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Read the text “The Great Forests” and say whether the statements after it correct or incorrect.


On the western slopes of the United States, south of Puget Sound, warm, gentle rain falls almost constantly. On these mountain slopes, giant Douglas firs grow as they grow nowhere else in the world. For kilometres, pine and fir and other evergreen trees cover the western side of the Cascade Mountains. Farther south, in California, there are the great redwoods, the largest and oldest living things.

When America was first discovered, forests covered more than half the area that is now the United States. Trees had to be cut down to prepare the land for farming and to provide shelter and fuel. In addition, the pioneers travelled in wooden boats and wooden wagons, drawn over wooden roads and bridges. They used wood for their houses, furniture and tools.

As America grew, the need for timber increased, and by the time settlers had reached the Midwest, industry needed wood in vast quantities. Railroads stretched father and father westward, and lumbermen harvested what then seemed like limitless reserves of trees.

What was not at first realized was that a forest is more than a collection of trees. It is a complex community of plant and animal life. Each tree must have sunlight, moist rich soil, and enough space for its roots. At the same time, it is a source of food for birds and animals, and protects the soil from erosion. By absorbing rainwater and slowing the melting snow in the spring, it lessens the danger of floods and regulates the flow of streams.

In a living forest, two opposing forces are constantly at work: growth and decay. The growth of new seedlings balances destruction by insects, plant diseases and occasional storms. But the unrestricted cutting of timber disturbs this natural balance and in America in earlier years, many forests were depleted more rapidly than they could grow. On such cutover land, fires burned out of control, wildlife disappeared, and worst of all, the rich soil of the forest floor was washed away by unchecked rain water.

About the beginning of the 20th century, the national government became concerned about the disappearing forest and in 1905, created the Forest service in the Department of Agriculture, giving it three major responsibilities: to manage the national forest for the public welfare; to cooperate with the states and with the owners of private forest land to prevent and control fires, plant trees, improve watersheds, and fight insects and diseases; and to undertake research in forest management, use and protection.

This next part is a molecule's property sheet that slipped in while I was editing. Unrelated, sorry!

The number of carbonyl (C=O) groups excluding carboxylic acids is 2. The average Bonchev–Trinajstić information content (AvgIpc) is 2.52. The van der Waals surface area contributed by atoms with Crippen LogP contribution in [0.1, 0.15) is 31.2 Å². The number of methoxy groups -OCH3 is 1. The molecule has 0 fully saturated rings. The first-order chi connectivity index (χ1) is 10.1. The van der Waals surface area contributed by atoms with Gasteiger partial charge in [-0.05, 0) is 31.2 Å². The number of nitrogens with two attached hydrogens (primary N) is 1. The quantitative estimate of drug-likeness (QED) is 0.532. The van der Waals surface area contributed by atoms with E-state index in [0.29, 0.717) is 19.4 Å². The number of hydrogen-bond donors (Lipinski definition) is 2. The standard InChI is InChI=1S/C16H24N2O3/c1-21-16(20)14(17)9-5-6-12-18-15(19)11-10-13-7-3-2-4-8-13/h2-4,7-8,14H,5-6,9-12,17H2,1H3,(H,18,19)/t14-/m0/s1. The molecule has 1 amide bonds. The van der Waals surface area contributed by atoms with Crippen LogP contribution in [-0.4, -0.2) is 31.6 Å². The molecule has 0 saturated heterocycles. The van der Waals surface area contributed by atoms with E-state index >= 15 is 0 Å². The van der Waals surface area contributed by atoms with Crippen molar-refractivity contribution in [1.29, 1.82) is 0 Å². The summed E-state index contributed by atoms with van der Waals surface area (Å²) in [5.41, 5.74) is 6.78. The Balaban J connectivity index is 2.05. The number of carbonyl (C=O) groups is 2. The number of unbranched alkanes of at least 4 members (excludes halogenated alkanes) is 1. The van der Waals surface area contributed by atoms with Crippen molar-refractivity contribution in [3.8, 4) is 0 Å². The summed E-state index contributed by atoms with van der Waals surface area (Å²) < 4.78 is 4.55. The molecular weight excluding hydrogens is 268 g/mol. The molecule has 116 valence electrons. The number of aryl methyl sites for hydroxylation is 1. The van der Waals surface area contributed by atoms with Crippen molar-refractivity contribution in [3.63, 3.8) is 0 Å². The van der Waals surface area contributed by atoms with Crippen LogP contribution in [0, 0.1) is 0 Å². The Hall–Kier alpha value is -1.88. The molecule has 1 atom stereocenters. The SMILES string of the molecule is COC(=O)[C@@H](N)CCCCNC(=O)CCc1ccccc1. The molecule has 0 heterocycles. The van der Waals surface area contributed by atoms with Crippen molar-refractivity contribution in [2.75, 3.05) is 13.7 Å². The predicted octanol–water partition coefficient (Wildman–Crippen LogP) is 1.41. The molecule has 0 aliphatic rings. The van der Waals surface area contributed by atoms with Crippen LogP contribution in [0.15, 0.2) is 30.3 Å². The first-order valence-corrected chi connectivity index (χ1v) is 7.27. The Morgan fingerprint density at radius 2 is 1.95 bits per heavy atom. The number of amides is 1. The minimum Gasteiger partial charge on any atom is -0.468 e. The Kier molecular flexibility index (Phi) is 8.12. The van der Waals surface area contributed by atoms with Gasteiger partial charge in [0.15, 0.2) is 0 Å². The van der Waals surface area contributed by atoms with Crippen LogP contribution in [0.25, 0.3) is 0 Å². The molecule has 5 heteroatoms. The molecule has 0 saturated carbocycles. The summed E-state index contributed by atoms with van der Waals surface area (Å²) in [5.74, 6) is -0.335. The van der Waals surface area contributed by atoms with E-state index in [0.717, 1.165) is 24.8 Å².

More than 75 million hectares of timber and range lands are now managed as national forests and national grasslands to serve many purposes including recreation and the continuing yield of such resources as wood, water, wildlife, forage and special products like honey, nuts and Christmas trees.

About 75% of US forest land is on farms and other small, privately owned tracts. In cooperation with the states, the national government is encouraging better management of these lands by providing information and technical assistance, cost-sharing, and low-cost loans. Under this cooperative programme, the Forest service has given technical help to more than 2,124,000 owners of forest land. Since 1940 some 50 million hectares have been involved. These owners have planted more than 1.2 million hectares and have improved timber stands on another 1,000,000 hectares.

Forest industry organizations also encourage better management. Perhaps the least known programmes are those called “Keep America Green”, a fire-prevention project, and the American Forest Institute’s tree-farm-system under which 41,600 privately owned tracts covering about 33 million hectares have been set aside as tree-farms, where modern methods are used for growing high-quality plants. The ‘farms’ range in size from about four to 897,596 hectares.

Each year, owners of private forest land and national, state and local agencies plant or seed more than 520,000 hectares. Practices like these, combined with better protection from fire, disease, insects and other destructive agents, have brought enormous improvement to the forests of America. Timber growth in its woodlands now exceeds the loss that comes from destruction and cutting, and a good reserve is being built to meet future needs.

► 1 Forests cover more than half the area of the United States.

2 A forest is a collection of trees.

3 Trees protect the soil from erosion.

4 Wildlife mostly disappeared because of unrestricted cutting of timber.

5 There are private forests in America.

6 National forests are a source of wood for building houses, furniture manufacturing.

7 Forest land owners have to pay much to the government to be provided with technical assistance.

8 Forest land owners cut trees in harmony with nature.

9 Private forest land and national, state and local agencies work side by side.

10 Timber growth in its woodlands now prevails the loss that comes from destruction and cutting.


Date: 2014-12-22; view: 2293

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